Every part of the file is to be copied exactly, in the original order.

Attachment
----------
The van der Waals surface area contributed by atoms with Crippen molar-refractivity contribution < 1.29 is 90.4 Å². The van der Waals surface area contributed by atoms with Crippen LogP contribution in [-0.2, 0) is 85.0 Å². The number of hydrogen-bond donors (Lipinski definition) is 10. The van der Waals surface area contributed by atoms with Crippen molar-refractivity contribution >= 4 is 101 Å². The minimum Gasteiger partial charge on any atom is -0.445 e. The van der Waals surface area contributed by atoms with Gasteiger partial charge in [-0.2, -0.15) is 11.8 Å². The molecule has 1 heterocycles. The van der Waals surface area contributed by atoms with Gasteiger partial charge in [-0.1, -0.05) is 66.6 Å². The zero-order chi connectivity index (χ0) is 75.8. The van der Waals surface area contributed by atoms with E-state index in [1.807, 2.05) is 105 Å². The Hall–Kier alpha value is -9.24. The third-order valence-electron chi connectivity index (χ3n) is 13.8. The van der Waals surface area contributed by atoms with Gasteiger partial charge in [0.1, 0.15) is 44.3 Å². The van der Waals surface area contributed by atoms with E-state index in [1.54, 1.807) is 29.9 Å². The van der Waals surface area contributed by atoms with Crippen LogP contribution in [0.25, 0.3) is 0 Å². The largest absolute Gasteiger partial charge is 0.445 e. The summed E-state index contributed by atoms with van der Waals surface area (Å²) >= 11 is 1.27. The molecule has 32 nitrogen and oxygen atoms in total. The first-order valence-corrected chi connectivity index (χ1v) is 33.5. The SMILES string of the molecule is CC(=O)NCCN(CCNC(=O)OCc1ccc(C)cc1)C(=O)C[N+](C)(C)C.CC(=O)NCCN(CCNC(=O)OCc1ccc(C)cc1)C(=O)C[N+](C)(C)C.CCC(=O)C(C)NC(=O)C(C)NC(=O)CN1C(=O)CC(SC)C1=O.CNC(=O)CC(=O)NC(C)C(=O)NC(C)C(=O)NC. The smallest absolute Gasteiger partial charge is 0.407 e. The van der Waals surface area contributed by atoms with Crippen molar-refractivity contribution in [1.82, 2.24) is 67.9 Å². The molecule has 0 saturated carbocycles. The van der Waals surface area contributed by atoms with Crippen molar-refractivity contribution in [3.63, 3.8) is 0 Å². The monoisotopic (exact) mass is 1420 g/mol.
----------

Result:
The van der Waals surface area contributed by atoms with Crippen molar-refractivity contribution < 1.29 is 90.4 Å². The van der Waals surface area contributed by atoms with Crippen LogP contribution in [-0.2, 0) is 85.0 Å². The number of hydrogen-bond donors (Lipinski definition) is 10. The van der Waals surface area contributed by atoms with Crippen molar-refractivity contribution >= 4 is 101 Å². The minimum Gasteiger partial charge on any atom is -0.445 e. The van der Waals surface area contributed by atoms with Gasteiger partial charge in [-0.2, -0.15) is 11.8 Å². The molecule has 1 heterocycles. The van der Waals surface area contributed by atoms with Gasteiger partial charge in [-0.1, -0.05) is 66.6 Å². The zero-order chi connectivity index (χ0) is 75.8. The van der Waals surface area contributed by atoms with E-state index in [1.807, 2.05) is 105 Å². The Hall–Kier alpha value is -9.24. The third-order valence-electron chi connectivity index (χ3n) is 13.8. The van der Waals surface area contributed by atoms with Gasteiger partial charge in [0.1, 0.15) is 44.3 Å². The van der Waals surface area contributed by atoms with E-state index in [1.54, 1.807) is 29.9 Å². The van der Waals surface area contributed by atoms with Crippen LogP contribution in [0.25, 0.3) is 0 Å². The largest absolute Gasteiger partial charge is 0.445 e. The summed E-state index contributed by atoms with van der Waals surface area (Å²) >= 11 is 1.27. The molecule has 32 nitrogen and oxygen atoms in total. The first-order valence-corrected chi connectivity index (χ1v) is 33.5. The SMILES string of the molecule is CC(=O)NCCN(CCNC(=O)OCc1ccc(C)cc1)C(=O)C[N+](C)(C)C.CC(=O)NCCN(CCNC(=O)OCc1ccc(C)cc1)C(=O)C[N+](C)(C)C.CCC(=O)C(C)NC(=O)C(C)NC(=O)CN1C(=O)CC(SC)C1=O.CNC(=O)CC(=O)NC(C)C(=O)NC(C)C(=O)NC. The smallest absolute Gasteiger partial charge is 0.407 e. The van der Waals surface area contributed by atoms with Crippen molar-refractivity contribution in [1.82, 2.24) is 67.9 Å². The molecule has 0 saturated carbocycles. The van der Waals surface area contributed by atoms with Crippen molar-refractivity contribution in [3.63, 3.8) is 0 Å². The monoisotopic (exact) mass is 1420 g/mol.